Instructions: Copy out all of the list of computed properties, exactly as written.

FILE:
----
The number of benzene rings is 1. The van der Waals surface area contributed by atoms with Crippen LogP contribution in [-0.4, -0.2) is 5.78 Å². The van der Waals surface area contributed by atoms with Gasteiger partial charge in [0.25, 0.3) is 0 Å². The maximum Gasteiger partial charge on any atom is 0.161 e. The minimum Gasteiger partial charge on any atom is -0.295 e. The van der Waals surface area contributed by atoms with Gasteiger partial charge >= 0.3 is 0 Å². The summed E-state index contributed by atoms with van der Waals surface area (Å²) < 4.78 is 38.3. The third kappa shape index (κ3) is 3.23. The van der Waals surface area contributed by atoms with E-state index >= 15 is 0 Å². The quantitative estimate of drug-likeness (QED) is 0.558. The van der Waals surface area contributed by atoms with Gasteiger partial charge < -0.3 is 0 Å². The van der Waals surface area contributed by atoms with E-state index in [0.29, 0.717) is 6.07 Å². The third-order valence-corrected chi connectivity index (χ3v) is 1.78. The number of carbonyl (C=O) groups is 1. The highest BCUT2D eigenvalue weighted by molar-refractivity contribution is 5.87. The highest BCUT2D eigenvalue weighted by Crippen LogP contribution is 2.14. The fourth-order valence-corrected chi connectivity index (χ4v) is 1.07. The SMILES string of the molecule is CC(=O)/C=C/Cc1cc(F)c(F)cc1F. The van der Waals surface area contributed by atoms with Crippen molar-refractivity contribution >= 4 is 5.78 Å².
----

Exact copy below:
The number of benzene rings is 1. The van der Waals surface area contributed by atoms with Crippen LogP contribution in [-0.4, -0.2) is 5.78 Å². The van der Waals surface area contributed by atoms with Gasteiger partial charge in [0.25, 0.3) is 0 Å². The maximum Gasteiger partial charge on any atom is 0.161 e. The minimum Gasteiger partial charge on any atom is -0.295 e. The van der Waals surface area contributed by atoms with Gasteiger partial charge >= 0.3 is 0 Å². The summed E-state index contributed by atoms with van der Waals surface area (Å²) < 4.78 is 38.3. The third kappa shape index (κ3) is 3.23. The van der Waals surface area contributed by atoms with E-state index >= 15 is 0 Å². The quantitative estimate of drug-likeness (QED) is 0.558. The van der Waals surface area contributed by atoms with Gasteiger partial charge < -0.3 is 0 Å². The van der Waals surface area contributed by atoms with E-state index in [0.29, 0.717) is 6.07 Å². The third-order valence-corrected chi connectivity index (χ3v) is 1.78. The number of carbonyl (C=O) groups is 1. The highest BCUT2D eigenvalue weighted by molar-refractivity contribution is 5.87. The highest BCUT2D eigenvalue weighted by Crippen LogP contribution is 2.14. The fourth-order valence-corrected chi connectivity index (χ4v) is 1.07. The SMILES string of the molecule is CC(=O)/C=C/Cc1cc(F)c(F)cc1F. The van der Waals surface area contributed by atoms with Crippen molar-refractivity contribution >= 4 is 5.78 Å².